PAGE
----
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I have an asp.net c# application. I'm using web forms authentication. I would like as soon as user logged or register at website to write his information in Session, like:

  • UserId, Email, Name, phone, address etc

I'm using also openid authentication.

As I see it the session can saved from master page, or Global.asax file. In my case I have 3 different master pages and I would like to save and remove user session variables from one place.

Also it has to be secure. Anyway at what point in application life cycle better to store session variables unique for each user? Best practices

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5 Answers

I will suggest something different:

Inherit all your pages from a BasePage. In that BasePage create a User Property, something like this:

 public class BasePage : System.Web.UI.Page
 {
    public WebUser CurrentUser
    {
        get 
        {
            WebUser currentUser = HttpContext.Current.Session["WHATEVERKEY"] as WebUser;

            if (currentUser == null)
            {
               currentUser = new WebUser();//and do some processing
               HttpContext.Current.Session["WHATEVERKEY"] = currentUser;
            }
            return currentUser;
        }
        set 
        { 
            HttpContext.Current.Session["WHATEVERKEY"]=value;
        }
    }
 }

Once the user is authenticated you can simply store your user information by doing:

this.Page.CurrentUser = userAuthenticated;

And you can access this CurrentUser in all your pages in your application.

The WebUser class can look like this:

[Serializable]
public class WebUser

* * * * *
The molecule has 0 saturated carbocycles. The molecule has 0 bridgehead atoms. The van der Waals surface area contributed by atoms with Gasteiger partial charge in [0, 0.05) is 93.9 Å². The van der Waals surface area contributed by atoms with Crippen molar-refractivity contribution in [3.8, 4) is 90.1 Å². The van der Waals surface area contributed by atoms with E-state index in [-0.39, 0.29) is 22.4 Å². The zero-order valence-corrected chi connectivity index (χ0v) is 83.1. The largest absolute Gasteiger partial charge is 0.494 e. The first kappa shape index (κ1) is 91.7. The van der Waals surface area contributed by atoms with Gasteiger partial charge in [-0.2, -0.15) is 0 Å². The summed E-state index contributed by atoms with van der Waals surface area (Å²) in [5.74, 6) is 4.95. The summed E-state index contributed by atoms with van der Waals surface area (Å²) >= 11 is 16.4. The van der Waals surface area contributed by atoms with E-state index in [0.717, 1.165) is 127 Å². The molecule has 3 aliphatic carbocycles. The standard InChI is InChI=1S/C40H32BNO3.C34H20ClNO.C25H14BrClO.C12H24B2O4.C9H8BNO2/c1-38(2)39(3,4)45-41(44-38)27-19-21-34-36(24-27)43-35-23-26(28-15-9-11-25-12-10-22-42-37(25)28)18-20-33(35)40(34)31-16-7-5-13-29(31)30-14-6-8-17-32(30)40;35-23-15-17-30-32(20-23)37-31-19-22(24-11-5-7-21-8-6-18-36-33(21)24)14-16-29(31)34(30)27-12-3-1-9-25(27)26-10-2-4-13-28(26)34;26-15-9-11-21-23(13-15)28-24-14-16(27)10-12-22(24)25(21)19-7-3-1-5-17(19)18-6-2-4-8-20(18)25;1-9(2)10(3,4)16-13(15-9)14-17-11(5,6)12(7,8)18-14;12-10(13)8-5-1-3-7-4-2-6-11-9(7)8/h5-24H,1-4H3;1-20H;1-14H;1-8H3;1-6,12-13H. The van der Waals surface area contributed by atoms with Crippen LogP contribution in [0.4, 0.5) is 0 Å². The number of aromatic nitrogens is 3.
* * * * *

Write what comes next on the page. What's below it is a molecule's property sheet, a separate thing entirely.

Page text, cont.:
{

   public string Name {get;set;}
   public string Email {get;set;}
   // and so on... 
}
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What is the point of setting currentUser = value;? From what I can see that value is never read. Also, I suppose that it is implied that currentUser is a private backing variable, but you should probably add that explicitly for clarity. Or, since you never really use it, you can just make it a local variable. –  mflodin Feb 29 '12 at 9:58
    
@mflodin the point is to access the WebUser property on any page that derives from BasePage. I added the type to currentUser. I had missed that part. –  Icarus Feb 29 '12 at 12:45
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Unless there is another way to access the Session instance other than through HttpContext.Current from within the global.asax, then this won't work - since you can't access the current context from the scope of this code. (You can access it directly since HttpApplication exposes a Session, but there are some caveats in this area.)

You could, however, define a fourth master page to act as the root and execute the generic code which utilises the session, then have each derive from this one.

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You can use the Application_BeginRequest method in the Global.asax file.

In that method, you can access "this.Session" and do whatever you'd like.

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Note this link from your own Google results, showing accessing this session isn't always what is intended. –  Grant Thomas Aug 31 '11 at 13:29
    
That's why I didn't say to use the Session_End method :) ... but even so, using HttpContext.Current.Session is perfectly good. –  Timothy Khouri Aug 31 '11 at 13:35
    
You can't access HttpContext.Current.Session from global.asax. –  Grant Thomas Aug 31 '11 at 13:49
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You can do it from werether you want I'd suggest you the following :

public class User{

int UserID;
string Email;
string Name;
string Phone;
string Address
}

public static class SessionData{
 static User User{
get{
return (User)HttpContext.Current.Session["user"];
}
set{
HttpContext.Current.Session["user"] = value;
}
 static bool  IsUserConnected{
get{
return HttpContext.Current.Session["user"]  != null;
}
}

So if you want the current User's id you do SessionData.User.UserID.

PS : i'm sorrry for the static class ^^

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I think I would override the Page class and add the session management code there, then make each of the master pages inherit the custom class instead of Page.

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@Icarus has posted a good implementation of this idea. –  Rick Liddle Aug 31 '11 at 14:09
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